No ‘quick buck’ but dragon fruit is on a steady rise

The dragon fruit industry continues to grow from strength to strength as farmers report a better season in 2024 off the back of good yields and prices.

No ‘quick buck’ but dragon fruit is on a steady rise
The 2024 dragon fruit harvest period comes to an end in June, with improved yields and quality observed as farmers get to grips with better management practices.
Photo: Lindi Botha
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Much work however still needs to be done to fine-tune production practices and introduce consumers to this novel fruit.

Dragon fruit production in South Africa is a relatively new industry, with most plantings taking place over the last 10 years. Production areas stretch across the country, with the harvest taking place between January and June.

READ Get to know dragon fruit

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Speaking to Farmer’s Weekly, Fred Steyn, Mpumalanga farmer and chairperson of the Southern African Dragon Fruit Association, said demand for the fruit was picking up on both the local and international market, with prices holding steady throughout the season.

“Demand is increasing each year as consumers become more aware of dragon fruit, and the available quality improves. Many consumers tasted dragon fruit for the first time during the last five years and they are going back for more.”

While prices achieved on the European market were good, airfreight costs erased much of exporters’ profit margins, and the biggest challenge facing further growth of the industry was a lack of production information.

Production information manuals were especially difficult to develop since different cultivars required different management.

Jaco Jacobsohn, dragon fruit production manager at Al3 Boerdery in Limpopo, said trials conducted over the last season were bearing fruit as both yield and quality improved this year.

“Some varieties need more nitrogen to flower, while others want more potassium. As the industry grows, we are figuring more out about the best way to grow the fruit. Trials are also being done in different regions, since different climates necessitate different management practices.”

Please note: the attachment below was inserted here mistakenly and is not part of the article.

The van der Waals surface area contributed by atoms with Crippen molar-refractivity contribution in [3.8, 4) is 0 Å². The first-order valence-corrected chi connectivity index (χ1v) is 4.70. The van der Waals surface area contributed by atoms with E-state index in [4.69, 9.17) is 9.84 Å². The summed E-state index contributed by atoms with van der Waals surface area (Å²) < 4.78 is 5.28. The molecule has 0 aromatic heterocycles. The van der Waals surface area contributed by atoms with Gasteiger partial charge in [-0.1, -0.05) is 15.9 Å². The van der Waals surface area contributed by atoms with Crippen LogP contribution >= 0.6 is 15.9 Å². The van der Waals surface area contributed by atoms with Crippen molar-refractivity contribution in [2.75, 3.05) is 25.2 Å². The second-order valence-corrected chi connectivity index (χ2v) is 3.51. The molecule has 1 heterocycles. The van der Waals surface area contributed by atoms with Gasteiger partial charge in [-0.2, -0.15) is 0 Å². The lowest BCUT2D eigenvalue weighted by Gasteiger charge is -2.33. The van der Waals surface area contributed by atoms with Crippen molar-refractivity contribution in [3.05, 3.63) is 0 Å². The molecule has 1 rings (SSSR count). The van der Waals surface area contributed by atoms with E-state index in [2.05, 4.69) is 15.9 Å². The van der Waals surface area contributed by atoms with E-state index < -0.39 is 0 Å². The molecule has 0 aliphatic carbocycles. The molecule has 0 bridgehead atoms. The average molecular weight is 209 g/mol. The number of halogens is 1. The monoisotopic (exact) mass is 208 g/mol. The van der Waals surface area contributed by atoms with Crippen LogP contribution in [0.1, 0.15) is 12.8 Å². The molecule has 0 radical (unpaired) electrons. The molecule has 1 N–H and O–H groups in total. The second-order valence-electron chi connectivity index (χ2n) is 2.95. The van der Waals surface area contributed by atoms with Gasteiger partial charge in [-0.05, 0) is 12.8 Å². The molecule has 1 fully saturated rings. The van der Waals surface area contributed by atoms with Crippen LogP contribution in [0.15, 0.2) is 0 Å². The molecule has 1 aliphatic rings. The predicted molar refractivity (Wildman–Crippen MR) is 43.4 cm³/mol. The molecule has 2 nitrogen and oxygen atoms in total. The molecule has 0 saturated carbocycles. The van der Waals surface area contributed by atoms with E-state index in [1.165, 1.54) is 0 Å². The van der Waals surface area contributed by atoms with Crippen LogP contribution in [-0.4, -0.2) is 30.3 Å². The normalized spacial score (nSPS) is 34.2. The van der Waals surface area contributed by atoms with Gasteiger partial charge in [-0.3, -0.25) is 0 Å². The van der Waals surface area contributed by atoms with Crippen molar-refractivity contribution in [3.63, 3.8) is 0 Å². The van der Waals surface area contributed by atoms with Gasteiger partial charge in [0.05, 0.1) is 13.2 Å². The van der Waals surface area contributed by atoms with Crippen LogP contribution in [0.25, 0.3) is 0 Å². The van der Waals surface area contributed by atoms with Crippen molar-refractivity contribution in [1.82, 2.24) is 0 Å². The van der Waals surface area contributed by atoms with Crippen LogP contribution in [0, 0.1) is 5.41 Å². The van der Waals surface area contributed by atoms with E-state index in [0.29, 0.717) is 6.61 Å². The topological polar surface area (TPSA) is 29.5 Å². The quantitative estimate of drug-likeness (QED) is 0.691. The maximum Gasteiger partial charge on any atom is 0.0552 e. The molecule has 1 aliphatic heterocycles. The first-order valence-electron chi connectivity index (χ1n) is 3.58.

READ Dragon fruit: a weapon to fight food insecurity

The drought curtailed yields at the start of the season, but helped reduce the fungi pressure, which resulted in better-quality fruit. The industry was also expanding slowly, mostly as a result of current growers increasing the hectarage planted to the fruit.

“The whole management of the crop is mostly unknown. Tonnages are less than previously publicised, and if you don’t manage the crop correctly, you won’t get the critical mass you need to be profitable. It is an expensive crop to establish and maintain. There are also no registered crop protection chemicals for dragon fruit, which makes fighting pests difficult,” he said.

But Steyn noted that about 80% of consumers had not yet tasted the fruit and there was scope to increase consumption.

Since prices have decreased to more acceptable levels for consumers as supply has increased, dragon fruit now had a better chance to compete against other fruit.

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Lindi Botha is an agricultural journalist and communications specialist based in Nelspruit, South Africa. She has spent over a decade reporting on food production and has a special interest in research, new innovations and technology that aid farmers in increasing their margins, while reducing their environmental footprint. She has garnered numerous awards during her career, including The International Federation of Agricultural Journalists (IFAJ) Star Prize in 2019, the IFAJ-Alltech International Award for Leadership in Agricultural Journalism in 2020, and several South African awards for her writing.